Stuart and Martin County ready to reduce plastics; school district continues to evaluate – TCPalm

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MARTIN COUNTY — As the push to reduce single-use plastics takes shape in Stuart with a straw ban and gains momentum in Martin County with a more off-hands, business-centric approach, eyes are shifting to how the Martin County School District will address its plastics footprint.  

Representatives of the three local governments plan to meet in January to discuss potential policies for the region, but it will come on the heels of the School Board’s reluctance to immediately support the voluntary reduction of plastics - a proposal more political than practical - until it had more time to study its own systems. 

“We need to get a handle with facilities and through our food services to be able to say what products are used on campus and what kind of stuff are we talking about,” Superintendent Laurie Gaylord said recently, “and obviously the impact to students.”

Last month, the day after Stuart City Commission passed a long-anticipated ban on plastic straws, along with a ban on single-use plastics on city-owned property, city officials met with county and school district officials for a regularly scheduled joint meeting. On the agenda was a discussion on plastics. 

When the topic came up, Martin County officials quickly proposed a resolution for a voluntary reduction in single-use plastics. The resolution, officials suggested, was in the spirit of collaboration, and could help set the tenor for the January meeting.

“You guys have taken the lead on this initiative,” County Commission Chairman Ed Ciampi said to Stuart officials. Martin County has been considering a rewards-style program to encourage businesses toward more green approaches.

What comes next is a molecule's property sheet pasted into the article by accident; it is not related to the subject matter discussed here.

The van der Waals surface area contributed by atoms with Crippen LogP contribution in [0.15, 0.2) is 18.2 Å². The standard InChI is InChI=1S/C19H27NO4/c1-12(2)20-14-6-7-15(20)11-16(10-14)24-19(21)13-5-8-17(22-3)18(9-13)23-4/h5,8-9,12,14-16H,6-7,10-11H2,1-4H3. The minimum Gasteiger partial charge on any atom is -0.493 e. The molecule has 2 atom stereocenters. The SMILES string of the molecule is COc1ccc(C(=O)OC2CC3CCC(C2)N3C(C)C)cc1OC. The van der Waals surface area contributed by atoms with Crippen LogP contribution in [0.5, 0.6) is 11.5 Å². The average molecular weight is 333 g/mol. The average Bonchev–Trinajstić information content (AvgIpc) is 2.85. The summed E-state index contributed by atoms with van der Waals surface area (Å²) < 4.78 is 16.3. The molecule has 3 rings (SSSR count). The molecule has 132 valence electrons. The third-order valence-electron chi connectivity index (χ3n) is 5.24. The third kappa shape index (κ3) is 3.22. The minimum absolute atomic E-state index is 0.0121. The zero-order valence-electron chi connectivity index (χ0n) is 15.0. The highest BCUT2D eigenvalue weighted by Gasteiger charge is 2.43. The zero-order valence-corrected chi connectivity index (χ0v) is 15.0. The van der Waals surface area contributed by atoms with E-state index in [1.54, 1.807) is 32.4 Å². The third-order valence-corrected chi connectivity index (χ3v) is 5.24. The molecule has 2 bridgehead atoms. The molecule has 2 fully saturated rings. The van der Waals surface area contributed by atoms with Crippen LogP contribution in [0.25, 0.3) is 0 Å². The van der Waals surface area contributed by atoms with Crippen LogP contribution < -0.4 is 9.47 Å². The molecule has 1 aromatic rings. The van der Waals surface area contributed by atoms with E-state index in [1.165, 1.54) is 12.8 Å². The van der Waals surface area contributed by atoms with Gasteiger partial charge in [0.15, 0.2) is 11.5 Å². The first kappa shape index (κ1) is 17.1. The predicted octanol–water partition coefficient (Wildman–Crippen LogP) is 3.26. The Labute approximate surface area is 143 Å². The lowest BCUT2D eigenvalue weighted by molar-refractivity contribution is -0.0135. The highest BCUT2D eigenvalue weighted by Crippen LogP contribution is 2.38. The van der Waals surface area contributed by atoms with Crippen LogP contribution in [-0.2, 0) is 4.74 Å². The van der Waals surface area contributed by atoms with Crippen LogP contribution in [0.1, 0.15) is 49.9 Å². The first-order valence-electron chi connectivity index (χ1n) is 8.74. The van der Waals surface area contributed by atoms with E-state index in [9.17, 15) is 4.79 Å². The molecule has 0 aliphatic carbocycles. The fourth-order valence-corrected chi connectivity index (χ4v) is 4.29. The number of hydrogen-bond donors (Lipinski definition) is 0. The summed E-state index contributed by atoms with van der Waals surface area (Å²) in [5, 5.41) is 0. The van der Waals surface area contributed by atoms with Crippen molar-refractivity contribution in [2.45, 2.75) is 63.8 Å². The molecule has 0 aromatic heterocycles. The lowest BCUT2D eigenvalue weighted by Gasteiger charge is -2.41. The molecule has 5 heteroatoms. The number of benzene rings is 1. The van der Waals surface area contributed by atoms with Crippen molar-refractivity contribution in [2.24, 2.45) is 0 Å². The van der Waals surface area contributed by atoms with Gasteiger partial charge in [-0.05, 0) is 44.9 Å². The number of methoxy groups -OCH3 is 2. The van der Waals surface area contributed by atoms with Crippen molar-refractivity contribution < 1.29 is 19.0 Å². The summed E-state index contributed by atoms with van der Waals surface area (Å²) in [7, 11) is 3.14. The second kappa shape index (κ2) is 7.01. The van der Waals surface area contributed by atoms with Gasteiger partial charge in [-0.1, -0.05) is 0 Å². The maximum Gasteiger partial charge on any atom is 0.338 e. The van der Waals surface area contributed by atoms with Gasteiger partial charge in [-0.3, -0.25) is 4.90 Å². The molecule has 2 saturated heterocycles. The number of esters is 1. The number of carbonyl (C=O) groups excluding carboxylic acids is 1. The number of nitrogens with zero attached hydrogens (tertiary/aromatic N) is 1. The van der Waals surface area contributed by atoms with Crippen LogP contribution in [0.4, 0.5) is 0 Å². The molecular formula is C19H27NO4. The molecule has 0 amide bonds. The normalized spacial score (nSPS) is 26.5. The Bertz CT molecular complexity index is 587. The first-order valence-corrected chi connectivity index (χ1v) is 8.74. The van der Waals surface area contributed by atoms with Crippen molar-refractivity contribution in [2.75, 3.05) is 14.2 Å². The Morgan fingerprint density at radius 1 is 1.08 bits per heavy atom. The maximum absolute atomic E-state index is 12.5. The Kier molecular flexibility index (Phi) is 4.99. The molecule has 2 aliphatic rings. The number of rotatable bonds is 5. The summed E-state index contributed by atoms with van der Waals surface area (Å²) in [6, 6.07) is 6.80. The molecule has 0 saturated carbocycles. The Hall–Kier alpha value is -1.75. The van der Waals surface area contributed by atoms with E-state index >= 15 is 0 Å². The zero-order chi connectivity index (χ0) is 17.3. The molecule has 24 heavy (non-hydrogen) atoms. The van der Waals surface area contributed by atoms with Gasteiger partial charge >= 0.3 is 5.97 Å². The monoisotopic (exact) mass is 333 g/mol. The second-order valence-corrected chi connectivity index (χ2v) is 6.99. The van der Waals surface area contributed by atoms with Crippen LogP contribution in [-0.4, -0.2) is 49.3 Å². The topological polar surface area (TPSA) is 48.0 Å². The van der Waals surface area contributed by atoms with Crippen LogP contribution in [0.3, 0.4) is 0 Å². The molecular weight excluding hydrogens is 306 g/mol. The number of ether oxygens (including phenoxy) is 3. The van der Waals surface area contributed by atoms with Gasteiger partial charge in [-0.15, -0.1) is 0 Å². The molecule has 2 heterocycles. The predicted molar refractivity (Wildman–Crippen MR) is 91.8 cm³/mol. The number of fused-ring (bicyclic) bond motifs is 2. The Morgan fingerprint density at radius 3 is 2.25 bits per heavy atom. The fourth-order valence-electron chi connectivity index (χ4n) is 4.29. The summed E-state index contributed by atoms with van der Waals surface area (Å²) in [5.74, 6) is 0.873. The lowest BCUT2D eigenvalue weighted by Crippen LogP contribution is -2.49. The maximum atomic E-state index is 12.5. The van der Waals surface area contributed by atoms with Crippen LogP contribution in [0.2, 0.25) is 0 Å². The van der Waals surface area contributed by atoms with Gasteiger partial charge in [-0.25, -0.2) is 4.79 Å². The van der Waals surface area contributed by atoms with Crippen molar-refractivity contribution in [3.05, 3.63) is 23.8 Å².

“Any step to help this effort is a good step forward,” responded City Commissioner Merritt Matheson, the lead on plastic legislation for the city. 

More: Stuart passes first plastic straw ban on the Treasure Coast

Opinion: Stuart plastic straw ban won’t save the world, but it’s a key first step | Trending

Attention then turned to the schools. 

“We’re leaving this earth to them,” Ciampi said, said referring to today’s students. “They’re probably the leaders in this motion more than the grown-ups.”

School officials pushed back. They first debated process: Without seeing a resolution ahead of time, they argued, they couldn’t agree to anything on the spot.

“Just say today we are going to continue to work collaboratively to get something in place,” Stuart Vice Mayor Eula Clarke said. “It would be a good effort.”  

The School Board then questioned the optics of the voluntary, non-binding resolution. 

“Obviously we support a reduction in single-use plastics,” Chairwoman Christia Li Roberts said after the meeting. “But at the same time you don’t want somebody standing there with a plastic straw and saying, ‘How can you support this and give us a plastic straw?’” 

It’s rare to see South Florida school districts budge on the issue of plastics, said Catherine Uden, South Florida campaign organizer for Oceana, a Florida-based group that has been lobbying municipalities to reduce the use of plastics. This comes despite students often being some of the most vocal critics of plastics and their contribution to climate change.

In Florida, 25 cities, including Stuart, have adopted plastic straw bans, according to Uden. Twelve cities have plastics-related bans, some of which include banning straws. Five cities had bans on plastic bags on plastic foam, but have rescinded them during ongoing litigation, which has pitted the city of Coral Gables against the Florida retail lobby. 

Uden, though, couldn’t recall any Florida school districts that have taken similar strong stances on plastics. 

“A lot of waste can be cut down in school systems, for sure,” Uden said.

If schools can help change the habits of students at a young age, she noted, it’s a habit that could stay with them. 

Staff writer Sommer Brugal contributed to this report. 

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